The Q400 backlog stands at 51 firm orders and 81 options, so based on 2 Q400’s per month, current backlog is good for 25 months on firm orders and 66 months if all options are exercised, which seems very unlikely for the Q400 as it cannot compete with the ATR-72-600’s economics and wide appeal today. Even CEO Alain Bellemare said “the Q400 is sometimes too much aircraft”, so true, it was designed to be at its best between 300-400 nm between the Q300 and the CRJ’s. The PW150 engine is over kill today, the ATR-72 is fine with the PW127, maybe a scaled back “Q350” that will be powered by PW127’s and cruise at 275 kts like the ATR-72-600 ? because right now in the 1H/2015 the Q400 has received only 1 new order for 13 Q400 from Chorus Aviation plus 10 options that is all, in fact since 2010 the Q400 has managed only 23% market share in the turboprop market, being outsold by ATR 3.3 to 1.
Either way, the Q400 has just seen it’s 500th unit delivered and now the second hand market is active and competing with new Q400’s. The aircraft’s $US 33 million price is already discounted 30-50%, and still it suffers with new orders.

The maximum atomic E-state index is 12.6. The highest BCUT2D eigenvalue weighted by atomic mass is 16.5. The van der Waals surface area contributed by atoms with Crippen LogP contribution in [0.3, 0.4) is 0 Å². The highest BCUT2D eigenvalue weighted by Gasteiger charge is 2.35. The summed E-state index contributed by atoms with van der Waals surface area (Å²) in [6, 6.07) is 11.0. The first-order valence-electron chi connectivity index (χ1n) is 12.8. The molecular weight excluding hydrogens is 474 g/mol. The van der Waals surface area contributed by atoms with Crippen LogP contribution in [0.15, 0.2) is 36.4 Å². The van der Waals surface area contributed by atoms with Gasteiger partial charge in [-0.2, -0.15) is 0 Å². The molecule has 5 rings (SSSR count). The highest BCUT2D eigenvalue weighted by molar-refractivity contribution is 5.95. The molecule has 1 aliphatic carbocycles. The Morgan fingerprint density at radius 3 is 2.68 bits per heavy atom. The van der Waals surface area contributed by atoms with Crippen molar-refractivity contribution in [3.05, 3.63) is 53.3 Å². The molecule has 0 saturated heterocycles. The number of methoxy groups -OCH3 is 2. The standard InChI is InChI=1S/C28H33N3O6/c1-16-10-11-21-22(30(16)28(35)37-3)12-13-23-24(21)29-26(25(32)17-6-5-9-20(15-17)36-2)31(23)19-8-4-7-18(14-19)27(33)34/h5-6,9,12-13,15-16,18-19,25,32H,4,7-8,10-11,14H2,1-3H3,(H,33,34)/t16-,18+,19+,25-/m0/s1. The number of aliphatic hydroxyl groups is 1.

The CSeries stands at 243 orders, but as I have said in previous articles, realistically the order book stands at around 140 at best, with many HIGHLY questionable customers that are very risky from a viability point of view and political point of view.
The aircraft now has a range of 3,300 nm, a 350 nm improvement thanks to 1% less fuel burn from the engine than planned, less drag then estimate don the airframe which means Bombardier can increase maximum takeoff weight by 5,000 lbs.
There is light here, the aircraft, CS100 and CS 300 are very good aircraft and they will sell in their 110-149 seat market, but it will not be in large numbers (not the 7,000 units in 20 years that Bombardier ‘hopes’ will be ordered in this segment), the segment is not what it once was, up-gauging in the global market makes this segment much smaller, look at the poor B737Max7 and A319neo orders here, and its not because they are not economical enough or as Bombardier says “inefficiency of the shrunk version”, it is that the market demand in this segment is just not what Bombardier “hoped” for, using historical data to estimate the future demand was a big mistake, the world air transport market has changed.